Coping with anxiety as we return to a more normal life

October 7, 2021

Throughout the COVID-19 pandemic, a significant percentage of the population has experienced feelings of anxiety and depression. One poll by Mental Health Research Canada (MHRC) showed that two-in-ten Canadians have been diagnosed with an anxiety disorder or depression and overall, anxiety levels have quadrupled and depression levels have doubled.  

Wearing%20a%20mask%20on%20public%20transitSince the onset of the pandemic, fear of contracting COVID-19 and the physical repercussions that could manifest, the potential to transmit the disease, along with the negative mental health impacts of social isolation and staying apart from family and friends, have contributed to our collective anxiety. And as the pandemic continued and isolation and safety measures were maintained, many adapted to what became our new “norm,” but it is taking its toll.

It’s good news that society is slowly reopening – we can eat inside restaurants, attend hockey games, travel for leisure, however the big ‘but’ is that we still have to take precautions by carrying a vaccine passport, wearing our masks in public, and keeping our distance. Along with high case counts, after 18 months we’re still not back to normal, and that knowledge keeps anxiety levels high.  

For those struggling with anxiety or mental health issues, here are some coping mechanisms:

  • Adjust your expectations – accept that life right now isn’t like it was before the pandemic, but it’s better than it was just six months ago.
  • Take it one step at a time. There’s no need to rush into society. Instead take the time you need to slowly re-build your confidence and comfort levels, such as taking a short walk outside, meeting a friend at the park, or planning a small social gathering.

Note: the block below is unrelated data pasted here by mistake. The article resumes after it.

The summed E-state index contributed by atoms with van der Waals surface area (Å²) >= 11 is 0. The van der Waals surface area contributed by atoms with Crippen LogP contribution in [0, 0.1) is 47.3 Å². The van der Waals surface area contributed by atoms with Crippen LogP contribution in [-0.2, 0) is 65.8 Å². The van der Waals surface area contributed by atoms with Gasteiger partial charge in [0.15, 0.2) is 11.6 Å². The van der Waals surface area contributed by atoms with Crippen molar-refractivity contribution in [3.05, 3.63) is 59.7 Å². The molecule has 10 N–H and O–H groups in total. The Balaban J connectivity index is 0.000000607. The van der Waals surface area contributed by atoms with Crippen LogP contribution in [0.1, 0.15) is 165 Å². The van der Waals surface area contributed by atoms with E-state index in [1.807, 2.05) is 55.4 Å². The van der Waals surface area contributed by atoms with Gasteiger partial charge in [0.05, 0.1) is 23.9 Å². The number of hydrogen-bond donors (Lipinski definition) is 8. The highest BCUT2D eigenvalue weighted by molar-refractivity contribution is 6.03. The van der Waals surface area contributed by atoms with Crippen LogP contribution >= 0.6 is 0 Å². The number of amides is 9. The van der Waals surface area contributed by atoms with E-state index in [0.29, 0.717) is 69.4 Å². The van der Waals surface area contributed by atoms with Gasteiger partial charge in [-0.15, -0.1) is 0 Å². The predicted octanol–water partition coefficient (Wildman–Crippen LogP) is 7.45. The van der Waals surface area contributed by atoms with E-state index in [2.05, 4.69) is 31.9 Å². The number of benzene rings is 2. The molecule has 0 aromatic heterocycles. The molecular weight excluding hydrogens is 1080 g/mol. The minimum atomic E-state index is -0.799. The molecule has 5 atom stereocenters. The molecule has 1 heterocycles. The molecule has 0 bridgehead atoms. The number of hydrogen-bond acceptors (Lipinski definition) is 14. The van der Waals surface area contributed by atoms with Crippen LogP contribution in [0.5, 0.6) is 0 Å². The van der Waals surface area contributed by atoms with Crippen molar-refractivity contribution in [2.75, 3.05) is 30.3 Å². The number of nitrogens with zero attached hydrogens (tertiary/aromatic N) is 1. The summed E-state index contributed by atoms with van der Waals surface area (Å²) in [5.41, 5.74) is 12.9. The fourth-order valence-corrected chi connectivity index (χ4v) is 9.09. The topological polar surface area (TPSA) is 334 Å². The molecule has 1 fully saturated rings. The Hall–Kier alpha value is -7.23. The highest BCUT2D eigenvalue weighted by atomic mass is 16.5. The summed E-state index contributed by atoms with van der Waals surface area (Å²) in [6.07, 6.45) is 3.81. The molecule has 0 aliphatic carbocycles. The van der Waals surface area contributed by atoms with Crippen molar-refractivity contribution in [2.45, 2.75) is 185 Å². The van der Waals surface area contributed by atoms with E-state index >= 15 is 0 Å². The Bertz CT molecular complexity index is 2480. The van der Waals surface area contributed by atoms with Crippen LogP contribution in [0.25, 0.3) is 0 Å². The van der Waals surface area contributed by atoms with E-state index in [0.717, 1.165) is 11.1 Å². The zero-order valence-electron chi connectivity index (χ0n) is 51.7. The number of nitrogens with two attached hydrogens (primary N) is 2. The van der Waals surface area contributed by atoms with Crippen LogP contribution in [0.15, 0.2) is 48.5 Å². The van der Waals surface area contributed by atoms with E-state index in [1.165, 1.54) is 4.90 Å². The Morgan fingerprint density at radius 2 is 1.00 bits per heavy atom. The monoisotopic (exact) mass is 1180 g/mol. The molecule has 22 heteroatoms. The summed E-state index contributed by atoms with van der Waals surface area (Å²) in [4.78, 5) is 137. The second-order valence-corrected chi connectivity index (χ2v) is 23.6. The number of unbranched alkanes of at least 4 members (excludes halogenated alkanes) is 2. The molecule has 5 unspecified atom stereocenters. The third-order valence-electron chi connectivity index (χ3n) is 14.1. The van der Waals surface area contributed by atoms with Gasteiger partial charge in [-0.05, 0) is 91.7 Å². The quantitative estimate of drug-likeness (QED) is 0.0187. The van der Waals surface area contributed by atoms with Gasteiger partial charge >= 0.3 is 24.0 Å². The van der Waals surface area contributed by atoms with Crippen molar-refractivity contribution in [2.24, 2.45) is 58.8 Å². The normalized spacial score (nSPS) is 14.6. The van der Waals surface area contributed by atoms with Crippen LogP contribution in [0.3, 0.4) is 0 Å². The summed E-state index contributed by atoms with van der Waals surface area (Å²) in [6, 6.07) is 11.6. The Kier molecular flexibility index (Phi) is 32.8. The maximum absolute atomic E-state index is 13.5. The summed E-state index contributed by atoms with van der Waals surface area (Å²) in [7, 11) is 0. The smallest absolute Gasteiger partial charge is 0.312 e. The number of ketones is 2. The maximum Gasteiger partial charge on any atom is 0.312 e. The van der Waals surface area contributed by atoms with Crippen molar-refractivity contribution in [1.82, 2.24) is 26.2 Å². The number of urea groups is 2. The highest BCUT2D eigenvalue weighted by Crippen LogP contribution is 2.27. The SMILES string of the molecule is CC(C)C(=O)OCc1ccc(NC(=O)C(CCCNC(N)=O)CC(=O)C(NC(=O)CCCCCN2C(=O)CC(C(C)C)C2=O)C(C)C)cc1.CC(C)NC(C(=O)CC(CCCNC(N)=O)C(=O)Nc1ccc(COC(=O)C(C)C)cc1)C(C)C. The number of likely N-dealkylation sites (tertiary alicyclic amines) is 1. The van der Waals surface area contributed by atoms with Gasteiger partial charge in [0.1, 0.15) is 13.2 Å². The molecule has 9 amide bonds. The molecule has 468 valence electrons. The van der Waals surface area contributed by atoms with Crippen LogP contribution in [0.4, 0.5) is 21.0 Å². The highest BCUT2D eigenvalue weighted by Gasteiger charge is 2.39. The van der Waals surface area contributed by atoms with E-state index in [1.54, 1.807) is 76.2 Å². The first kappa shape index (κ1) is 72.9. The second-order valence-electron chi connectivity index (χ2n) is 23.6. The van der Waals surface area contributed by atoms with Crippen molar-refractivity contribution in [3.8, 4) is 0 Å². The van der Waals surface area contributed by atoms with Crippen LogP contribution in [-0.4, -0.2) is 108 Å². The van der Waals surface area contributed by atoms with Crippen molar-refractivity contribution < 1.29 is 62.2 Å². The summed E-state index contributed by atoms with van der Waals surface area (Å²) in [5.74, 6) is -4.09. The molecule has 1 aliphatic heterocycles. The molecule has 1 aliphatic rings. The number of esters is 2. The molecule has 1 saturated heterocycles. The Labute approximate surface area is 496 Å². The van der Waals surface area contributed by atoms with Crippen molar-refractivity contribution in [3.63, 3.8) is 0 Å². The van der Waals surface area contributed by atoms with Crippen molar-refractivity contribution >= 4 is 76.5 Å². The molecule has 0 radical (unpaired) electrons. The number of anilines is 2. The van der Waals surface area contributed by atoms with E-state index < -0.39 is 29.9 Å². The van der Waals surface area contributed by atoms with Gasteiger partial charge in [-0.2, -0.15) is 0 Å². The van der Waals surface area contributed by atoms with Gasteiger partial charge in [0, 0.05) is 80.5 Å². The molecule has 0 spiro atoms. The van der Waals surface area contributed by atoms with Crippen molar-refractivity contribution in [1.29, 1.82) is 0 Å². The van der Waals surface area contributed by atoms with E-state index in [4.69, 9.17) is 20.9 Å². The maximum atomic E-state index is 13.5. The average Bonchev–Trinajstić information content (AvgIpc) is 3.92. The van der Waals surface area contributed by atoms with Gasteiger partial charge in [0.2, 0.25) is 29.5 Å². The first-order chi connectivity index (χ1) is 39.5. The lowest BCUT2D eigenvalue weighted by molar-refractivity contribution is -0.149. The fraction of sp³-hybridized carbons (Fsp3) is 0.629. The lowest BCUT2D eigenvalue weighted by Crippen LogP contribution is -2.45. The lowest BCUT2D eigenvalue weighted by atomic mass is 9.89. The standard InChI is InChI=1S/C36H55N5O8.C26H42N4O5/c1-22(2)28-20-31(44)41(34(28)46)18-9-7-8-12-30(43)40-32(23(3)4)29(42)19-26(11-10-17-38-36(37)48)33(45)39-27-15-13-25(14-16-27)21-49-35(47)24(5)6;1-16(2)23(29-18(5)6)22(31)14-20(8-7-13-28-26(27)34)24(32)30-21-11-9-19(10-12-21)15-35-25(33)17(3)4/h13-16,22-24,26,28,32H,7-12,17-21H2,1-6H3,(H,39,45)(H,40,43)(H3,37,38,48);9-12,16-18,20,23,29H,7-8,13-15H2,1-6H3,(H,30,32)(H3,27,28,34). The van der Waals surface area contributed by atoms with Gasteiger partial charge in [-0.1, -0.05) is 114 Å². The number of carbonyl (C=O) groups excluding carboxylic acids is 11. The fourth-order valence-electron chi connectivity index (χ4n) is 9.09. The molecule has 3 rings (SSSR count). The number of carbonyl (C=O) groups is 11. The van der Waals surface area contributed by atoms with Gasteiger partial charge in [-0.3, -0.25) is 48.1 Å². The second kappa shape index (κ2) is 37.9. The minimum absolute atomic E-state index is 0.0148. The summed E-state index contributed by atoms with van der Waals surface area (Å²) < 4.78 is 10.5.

• Focus on what you can control. For example, if you’re afraid of contracting COVID-19, make sure you follow the public health orders – especially getting vaccinated – and don’t take any unnecessary risks.
  • Get your information from credible sources and focus on what the evidence says. Misinformation can lead to confusion and heightened feelings of anxiety.
  • Set a daily routine for yourself, one that includes waking up and going to bed at consistent times, keeping up personal hygiene, eating healthy meals, and exercising regularly.
  • Take time to relax, de-stress, and unwind.
  • If you feel you need additional help, seek it out early by speaking to your GP, psychologist or counsellor, other healthcare practitioner, or by accessing mental health resources.

Most importantly, if you are struggling with anxiety or mental health issues, be kind and gentle with yourself. Every one of us has been living through this crisis for the last 18 months. We have witnessed or heard about many traumatic events. It’s okay to take things slowly, one step at a time, as we re-enter social circles and start to expand our lives.  

If you or someone you know is in crisis, please seek help:

Crisis Services Canada 1-833-456-4566 or text 45645

Kids Help Phone 1-800-668-6868

Centre for Addiction and Mental Health 1-800-463-2338

Open Mind BC – developed by Doctors of BC, this website acts as a portal to an abundance of tools and resources developed by a range of mental health organizations in BC and across Canada.